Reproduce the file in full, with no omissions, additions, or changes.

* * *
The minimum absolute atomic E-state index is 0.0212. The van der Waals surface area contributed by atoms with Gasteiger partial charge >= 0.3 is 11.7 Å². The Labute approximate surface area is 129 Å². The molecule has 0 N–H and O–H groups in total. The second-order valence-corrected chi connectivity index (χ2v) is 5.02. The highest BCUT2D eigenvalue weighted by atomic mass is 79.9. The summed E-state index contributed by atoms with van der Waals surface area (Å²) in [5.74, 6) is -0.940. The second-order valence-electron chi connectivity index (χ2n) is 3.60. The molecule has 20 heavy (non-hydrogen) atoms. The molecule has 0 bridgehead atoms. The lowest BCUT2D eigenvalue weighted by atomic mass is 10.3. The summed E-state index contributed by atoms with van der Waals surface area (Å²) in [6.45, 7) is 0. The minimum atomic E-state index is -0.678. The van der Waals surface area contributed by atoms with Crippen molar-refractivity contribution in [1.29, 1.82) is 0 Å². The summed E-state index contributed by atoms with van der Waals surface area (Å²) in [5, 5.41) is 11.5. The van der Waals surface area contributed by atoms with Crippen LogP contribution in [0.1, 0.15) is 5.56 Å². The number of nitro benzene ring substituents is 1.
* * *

The minimum absolute atomic E-state index is 0.0212. The van der Waals surface area contributed by atoms with Gasteiger partial charge >= 0.3 is 11.7 Å². The Labute approximate surface area is 129 Å². The molecule has 0 N–H and O–H groups in total. The second-order valence-corrected chi connectivity index (χ2v) is 5.02. The highest BCUT2D eigenvalue weighted by atomic mass is 79.9. The summed E-state index contributed by atoms with van der Waals surface area (Å²) in [5.74, 6) is -0.940. The second-order valence-electron chi connectivity index (χ2n) is 3.60. The molecule has 20 heavy (non-hydrogen) atoms. The molecule has 0 bridgehead atoms. The lowest BCUT2D eigenvalue weighted by atomic mass is 10.3. The summed E-state index contributed by atoms with van der Waals surface area (Å²) in [6.45, 7) is 0. The minimum atomic E-state index is -0.678. The van der Waals surface area contributed by atoms with Crippen molar-refractivity contribution in [1.29, 1.82) is 0 Å². The summed E-state index contributed by atoms with van der Waals surface area (Å²) in [5, 5.41) is 11.5. The van der Waals surface area contributed by atoms with Crippen LogP contribution in [0.1, 0.15) is 5.56 Å². The number of nitro benzene ring substituents is 1.